> One provision in this draft policy calls for utilization criteria which may be waived by ARIN staff discretion. The intent of this clause is to allow staff to avoid penalizing an organization for successful address conservation efforts.
> Runout is upon us. IANA will run out of the IANA free pool and issue the last /8 this policy seeks to regulate before the next ARIN public policy meeting. If we are to make any attempt at fair distribution for the sake of IPv6 deployment, this is our final opportunity to do so outside of an emergency action by the ARIN board.
If this isn't what you were referring to, please provide a more specific
> When you analyze the spread of who benefits from 4.10 it's legacy holders.
What?? Please explain, I'm not understating the Legacy holders comment,
I'm not getting how 4.10 benefits Legacy holders over non-Legacy holders.
> 4.10 pretty much insures that smaller entities are less-likely to be
> required to acquire address space on the open market and that legacy holders
> are going to have addresses available for medium and larger networks to
> purchase/fund through the STLS.
Yea, so. That is more or less just a fact of life. I'm a big guy, I
eat a lot, I'll be hungry sooner when we run-out of food. But, I'll
probably last longer on my fat reserves too.
> V4 is done, no arguments here. I'm not a legacy holder and my agenda is
> mostly cost. If we're going to have policy related to transition it should
> have some support other than "there's nothing better proposed" or we ought
> to get rid of it.
Is 4.10 about transition? 4.10 says "When ARIN receives its last /8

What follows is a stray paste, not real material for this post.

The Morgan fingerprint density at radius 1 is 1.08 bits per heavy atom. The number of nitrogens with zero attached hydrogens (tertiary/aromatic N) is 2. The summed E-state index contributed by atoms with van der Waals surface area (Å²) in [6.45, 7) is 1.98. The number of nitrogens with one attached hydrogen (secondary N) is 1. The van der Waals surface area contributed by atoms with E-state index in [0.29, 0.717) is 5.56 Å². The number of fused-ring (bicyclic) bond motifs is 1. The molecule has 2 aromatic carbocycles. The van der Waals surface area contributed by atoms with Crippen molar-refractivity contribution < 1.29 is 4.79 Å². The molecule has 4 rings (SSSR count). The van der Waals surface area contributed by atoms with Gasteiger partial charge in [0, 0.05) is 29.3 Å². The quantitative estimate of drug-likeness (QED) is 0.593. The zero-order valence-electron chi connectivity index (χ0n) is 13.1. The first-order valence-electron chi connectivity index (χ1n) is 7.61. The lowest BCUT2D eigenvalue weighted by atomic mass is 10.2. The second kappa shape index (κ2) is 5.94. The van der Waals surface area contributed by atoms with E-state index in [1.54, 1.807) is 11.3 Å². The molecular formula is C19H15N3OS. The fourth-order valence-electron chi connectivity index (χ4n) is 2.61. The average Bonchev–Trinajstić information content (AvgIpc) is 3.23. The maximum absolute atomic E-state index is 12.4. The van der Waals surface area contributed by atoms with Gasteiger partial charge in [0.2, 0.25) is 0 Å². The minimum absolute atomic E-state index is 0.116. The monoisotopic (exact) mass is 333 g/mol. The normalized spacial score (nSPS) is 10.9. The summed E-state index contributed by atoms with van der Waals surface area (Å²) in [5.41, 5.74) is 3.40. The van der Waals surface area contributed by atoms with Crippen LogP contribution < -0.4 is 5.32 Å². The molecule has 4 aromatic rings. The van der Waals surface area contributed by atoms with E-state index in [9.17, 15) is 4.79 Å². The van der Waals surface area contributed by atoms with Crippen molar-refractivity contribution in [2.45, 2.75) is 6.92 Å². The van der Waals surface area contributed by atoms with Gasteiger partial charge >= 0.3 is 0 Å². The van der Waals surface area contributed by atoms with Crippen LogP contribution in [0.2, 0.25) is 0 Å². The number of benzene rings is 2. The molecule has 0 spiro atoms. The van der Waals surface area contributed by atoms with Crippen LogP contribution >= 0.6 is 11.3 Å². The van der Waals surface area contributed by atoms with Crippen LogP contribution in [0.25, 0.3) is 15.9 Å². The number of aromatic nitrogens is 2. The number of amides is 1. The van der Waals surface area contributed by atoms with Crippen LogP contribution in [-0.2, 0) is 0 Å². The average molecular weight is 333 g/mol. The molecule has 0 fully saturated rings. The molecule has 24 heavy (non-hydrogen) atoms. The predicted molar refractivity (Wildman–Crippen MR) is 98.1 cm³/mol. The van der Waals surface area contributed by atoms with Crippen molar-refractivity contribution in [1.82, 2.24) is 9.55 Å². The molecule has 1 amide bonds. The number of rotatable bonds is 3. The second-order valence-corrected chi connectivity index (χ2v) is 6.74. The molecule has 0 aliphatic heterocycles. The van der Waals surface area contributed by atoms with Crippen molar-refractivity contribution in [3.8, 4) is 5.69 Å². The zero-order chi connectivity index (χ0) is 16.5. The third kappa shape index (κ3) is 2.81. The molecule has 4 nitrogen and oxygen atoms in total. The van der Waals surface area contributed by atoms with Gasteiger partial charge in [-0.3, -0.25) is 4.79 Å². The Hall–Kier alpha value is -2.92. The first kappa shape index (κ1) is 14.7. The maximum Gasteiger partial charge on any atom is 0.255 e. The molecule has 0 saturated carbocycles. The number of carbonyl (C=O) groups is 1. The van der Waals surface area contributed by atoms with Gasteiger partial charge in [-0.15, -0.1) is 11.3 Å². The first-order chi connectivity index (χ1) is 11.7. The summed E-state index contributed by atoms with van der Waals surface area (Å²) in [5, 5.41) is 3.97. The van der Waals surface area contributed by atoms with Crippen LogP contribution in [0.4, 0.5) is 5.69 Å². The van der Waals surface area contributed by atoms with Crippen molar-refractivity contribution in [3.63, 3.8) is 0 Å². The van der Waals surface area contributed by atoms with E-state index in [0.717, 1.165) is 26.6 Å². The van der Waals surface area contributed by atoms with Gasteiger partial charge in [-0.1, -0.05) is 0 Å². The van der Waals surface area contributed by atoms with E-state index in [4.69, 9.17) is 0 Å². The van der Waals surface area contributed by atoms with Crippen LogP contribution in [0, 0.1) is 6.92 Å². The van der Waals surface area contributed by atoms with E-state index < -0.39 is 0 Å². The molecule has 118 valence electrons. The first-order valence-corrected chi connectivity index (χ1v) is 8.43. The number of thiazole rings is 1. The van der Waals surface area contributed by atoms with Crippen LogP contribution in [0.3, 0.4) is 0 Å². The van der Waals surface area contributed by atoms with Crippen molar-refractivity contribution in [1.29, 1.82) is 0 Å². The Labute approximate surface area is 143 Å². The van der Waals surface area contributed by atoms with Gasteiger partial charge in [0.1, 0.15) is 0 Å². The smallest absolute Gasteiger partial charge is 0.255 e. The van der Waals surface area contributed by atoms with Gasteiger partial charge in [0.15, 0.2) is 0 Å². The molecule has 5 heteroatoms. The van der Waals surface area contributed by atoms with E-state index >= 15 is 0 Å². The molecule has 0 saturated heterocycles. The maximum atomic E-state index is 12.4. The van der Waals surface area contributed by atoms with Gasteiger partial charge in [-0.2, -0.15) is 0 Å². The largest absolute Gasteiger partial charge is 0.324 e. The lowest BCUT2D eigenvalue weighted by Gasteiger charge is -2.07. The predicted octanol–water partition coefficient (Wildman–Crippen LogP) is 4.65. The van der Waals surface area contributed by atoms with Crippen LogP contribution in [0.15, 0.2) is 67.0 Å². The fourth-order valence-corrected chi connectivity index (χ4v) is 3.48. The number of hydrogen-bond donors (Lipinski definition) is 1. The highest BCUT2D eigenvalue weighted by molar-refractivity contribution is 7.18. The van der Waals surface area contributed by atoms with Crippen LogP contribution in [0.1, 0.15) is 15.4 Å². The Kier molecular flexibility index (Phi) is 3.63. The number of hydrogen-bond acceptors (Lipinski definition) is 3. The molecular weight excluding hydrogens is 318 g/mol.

IPv4 allocation from IANA, a contiguous /10 IPv4 block will be set aside
and dedicated to facilitate IPv6 deployment." That is not explicitly
only transition, I also take that to mean insuring that there are little
bit of IPv4 available long after we have transitioned to IPv6. So, I do
not accept that 4.10 is solely about transition. 4.10 is also about
maintain a strategic reserve of IPv4 just in case after IPv6 is more or
less the norm, that the free flow of IPv4 resources that most people
expect will happen doesn't materialize.
> A fix would be better which is why 122 is out there.
So as I see it, the fundamental strategy of 122, is to tell the
community come to a consensus or else. This is not helpful, all it is
doing the threatening the community. What we need is a policy proposal
that provides a vision for what the consensus to change 4.10 should be.
I know for a fact that a large number of people, maybe even a consensus,
thinks that there are some things that should be fixed regarding policy
section 8.3. Transfers to Specified Recipients. Anyone care to try to
come to a consensus regarding that can of worms? Do you think putting a
300 day deadline on coming to a consensus on how change the transfer
policy, or have it go away would be helpful? I think NOT!
Policy Proposal 122 is equally not helpful! If the community is going
to come to a consensus on how to change 4.10, it will happen in its due
course. If that doesn't happen then we have a policy that the community
came to consensus on and we will see how ARIN staff will implement it.
Maybe that will drive a consensus for how to change 4.10.
David Farmer Email:farmer at umn.edu
Networking & Telecommunication Services
Office of Information Technology
University of Minnesota
2218 University Ave SE Phone: 612-626-0815
Minneapolis, MN 55414-3029 Cell: 612-812-9952